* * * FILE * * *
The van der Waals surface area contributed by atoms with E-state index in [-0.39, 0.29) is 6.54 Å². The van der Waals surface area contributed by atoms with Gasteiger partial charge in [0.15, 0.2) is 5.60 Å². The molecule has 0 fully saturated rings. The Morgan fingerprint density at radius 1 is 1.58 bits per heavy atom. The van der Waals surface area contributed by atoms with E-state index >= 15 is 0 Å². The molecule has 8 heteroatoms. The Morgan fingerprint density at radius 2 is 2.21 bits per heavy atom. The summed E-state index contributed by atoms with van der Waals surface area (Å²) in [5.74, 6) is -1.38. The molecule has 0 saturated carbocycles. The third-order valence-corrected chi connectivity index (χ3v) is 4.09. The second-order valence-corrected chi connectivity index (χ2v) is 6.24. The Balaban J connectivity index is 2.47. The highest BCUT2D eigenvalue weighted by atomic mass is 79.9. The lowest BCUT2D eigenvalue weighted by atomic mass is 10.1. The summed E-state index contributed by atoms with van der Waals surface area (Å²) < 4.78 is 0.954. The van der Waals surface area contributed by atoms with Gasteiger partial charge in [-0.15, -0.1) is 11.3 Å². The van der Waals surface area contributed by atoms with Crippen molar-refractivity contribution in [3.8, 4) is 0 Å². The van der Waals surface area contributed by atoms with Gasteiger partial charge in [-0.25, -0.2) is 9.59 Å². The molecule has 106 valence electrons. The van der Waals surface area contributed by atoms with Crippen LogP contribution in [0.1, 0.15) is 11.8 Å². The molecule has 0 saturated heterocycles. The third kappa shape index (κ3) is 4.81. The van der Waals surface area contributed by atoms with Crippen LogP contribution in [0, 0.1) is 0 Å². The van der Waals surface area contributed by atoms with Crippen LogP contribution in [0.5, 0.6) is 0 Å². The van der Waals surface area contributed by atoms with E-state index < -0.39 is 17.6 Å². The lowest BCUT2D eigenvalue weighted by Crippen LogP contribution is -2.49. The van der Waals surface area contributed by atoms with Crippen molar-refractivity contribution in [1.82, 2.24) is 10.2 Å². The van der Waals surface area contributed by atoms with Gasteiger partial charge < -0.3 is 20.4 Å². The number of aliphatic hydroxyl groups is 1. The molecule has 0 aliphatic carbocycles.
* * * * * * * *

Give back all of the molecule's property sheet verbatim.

The van der Waals surface area contributed by atoms with E-state index in [-0.39, 0.29) is 6.54 Å². The van der Waals surface area contributed by atoms with Gasteiger partial charge in [0.15, 0.2) is 5.60 Å². The molecule has 0 fully saturated rings. The Morgan fingerprint density at radius 1 is 1.58 bits per heavy atom. The van der Waals surface area contributed by atoms with E-state index >= 15 is 0 Å². The molecule has 8 heteroatoms. The Morgan fingerprint density at radius 2 is 2.21 bits per heavy atom. The summed E-state index contributed by atoms with van der Waals surface area (Å²) in [5.74, 6) is -1.38. The molecule has 0 saturated carbocycles. The third-order valence-corrected chi connectivity index (χ3v) is 4.09. The second-order valence-corrected chi connectivity index (χ2v) is 6.24. The Balaban J connectivity index is 2.47. The highest BCUT2D eigenvalue weighted by atomic mass is 79.9. The lowest BCUT2D eigenvalue weighted by atomic mass is 10.1. The summed E-state index contributed by atoms with van der Waals surface area (Å²) < 4.78 is 0.954. The van der Waals surface area contributed by atoms with Gasteiger partial charge in [-0.15, -0.1) is 11.3 Å². The van der Waals surface area contributed by atoms with Crippen molar-refractivity contribution in [3.8, 4) is 0 Å². The van der Waals surface area contributed by atoms with Gasteiger partial charge in [-0.25, -0.2) is 9.59 Å². The molecule has 106 valence electrons. The van der Waals surface area contributed by atoms with Crippen LogP contribution in [0.1, 0.15) is 11.8 Å². The molecule has 0 saturated heterocycles. The third kappa shape index (κ3) is 4.81. The van der Waals surface area contributed by atoms with Crippen LogP contribution in [0, 0.1) is 0 Å². The van der Waals surface area contributed by atoms with Crippen LogP contribution in [0.5, 0.6) is 0 Å². The van der Waals surface area contributed by atoms with E-state index < -0.39 is 17.6 Å². The lowest BCUT2D eigenvalue weighted by Crippen LogP contribution is -2.49. The van der Waals surface area contributed by atoms with Crippen molar-refractivity contribution in [1.82, 2.24) is 10.2 Å². The van der Waals surface area contributed by atoms with Gasteiger partial charge < -0.3 is 20.4 Å². The number of aliphatic hydroxyl groups is 1. The molecule has 0 aliphatic carbocycles.